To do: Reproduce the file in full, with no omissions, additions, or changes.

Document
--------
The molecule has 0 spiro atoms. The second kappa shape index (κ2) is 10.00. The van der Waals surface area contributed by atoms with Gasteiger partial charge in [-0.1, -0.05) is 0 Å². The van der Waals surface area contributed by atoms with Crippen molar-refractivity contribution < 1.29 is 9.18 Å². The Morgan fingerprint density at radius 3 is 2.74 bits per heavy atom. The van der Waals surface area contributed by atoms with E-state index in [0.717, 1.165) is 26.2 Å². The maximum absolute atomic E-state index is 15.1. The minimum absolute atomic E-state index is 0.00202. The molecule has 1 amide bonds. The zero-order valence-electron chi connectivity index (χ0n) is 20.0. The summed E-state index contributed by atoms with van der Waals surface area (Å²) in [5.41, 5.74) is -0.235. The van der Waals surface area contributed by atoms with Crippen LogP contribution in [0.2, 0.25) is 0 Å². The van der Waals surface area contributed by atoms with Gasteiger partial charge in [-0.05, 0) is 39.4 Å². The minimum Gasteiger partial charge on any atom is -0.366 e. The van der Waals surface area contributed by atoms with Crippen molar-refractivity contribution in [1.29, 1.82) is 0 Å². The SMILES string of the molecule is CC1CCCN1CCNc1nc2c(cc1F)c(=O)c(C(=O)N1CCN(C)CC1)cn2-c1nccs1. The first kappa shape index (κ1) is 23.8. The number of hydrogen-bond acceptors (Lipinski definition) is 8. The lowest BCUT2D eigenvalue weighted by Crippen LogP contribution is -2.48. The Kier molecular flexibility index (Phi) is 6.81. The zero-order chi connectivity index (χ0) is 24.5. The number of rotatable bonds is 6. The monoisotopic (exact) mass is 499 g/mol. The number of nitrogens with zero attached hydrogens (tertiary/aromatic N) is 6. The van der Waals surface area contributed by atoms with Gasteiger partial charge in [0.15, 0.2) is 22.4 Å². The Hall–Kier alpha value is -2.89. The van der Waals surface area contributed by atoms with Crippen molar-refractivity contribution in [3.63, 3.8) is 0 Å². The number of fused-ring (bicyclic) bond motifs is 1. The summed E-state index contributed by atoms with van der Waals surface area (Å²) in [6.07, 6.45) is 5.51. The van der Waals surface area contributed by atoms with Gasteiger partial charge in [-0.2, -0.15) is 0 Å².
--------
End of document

The molecule has 0 spiro atoms. The second kappa shape index (κ2) is 10.00. The van der Waals surface area contributed by atoms with Gasteiger partial charge in [-0.1, -0.05) is 0 Å². The van der Waals surface area contributed by atoms with Crippen molar-refractivity contribution < 1.29 is 9.18 Å². The Morgan fingerprint density at radius 3 is 2.74 bits per heavy atom. The van der Waals surface area contributed by atoms with E-state index in [0.717, 1.165) is 26.2 Å². The maximum absolute atomic E-state index is 15.1. The minimum absolute atomic E-state index is 0.00202. The molecule has 1 amide bonds. The zero-order valence-electron chi connectivity index (χ0n) is 20.0. The summed E-state index contributed by atoms with van der Waals surface area (Å²) in [5.41, 5.74) is -0.235. The van der Waals surface area contributed by atoms with Crippen LogP contribution in [0.2, 0.25) is 0 Å². The van der Waals surface area contributed by atoms with Gasteiger partial charge in [-0.05, 0) is 39.4 Å². The minimum Gasteiger partial charge on any atom is -0.366 e. The van der Waals surface area contributed by atoms with Crippen molar-refractivity contribution in [1.29, 1.82) is 0 Å². The SMILES string of the molecule is CC1CCCN1CCNc1nc2c(cc1F)c(=O)c(C(=O)N1CCN(C)CC1)cn2-c1nccs1. The first kappa shape index (κ1) is 23.8. The number of hydrogen-bond acceptors (Lipinski definition) is 8. The lowest BCUT2D eigenvalue weighted by Crippen LogP contribution is -2.48. The Kier molecular flexibility index (Phi) is 6.81. The zero-order chi connectivity index (χ0) is 24.5. The number of rotatable bonds is 6. The monoisotopic (exact) mass is 499 g/mol. The number of nitrogens with zero attached hydrogens (tertiary/aromatic N) is 6. The van der Waals surface area contributed by atoms with Gasteiger partial charge in [0.15, 0.2) is 22.4 Å². The Hall–Kier alpha value is -2.89. The van der Waals surface area contributed by atoms with Crippen molar-refractivity contribution in [3.63, 3.8) is 0 Å². The number of fused-ring (bicyclic) bond motifs is 1. The summed E-state index contributed by atoms with van der Waals surface area (Å²) in [6.07, 6.45) is 5.51. The van der Waals surface area contributed by atoms with Gasteiger partial charge in [-0.2, -0.15) is 0 Å².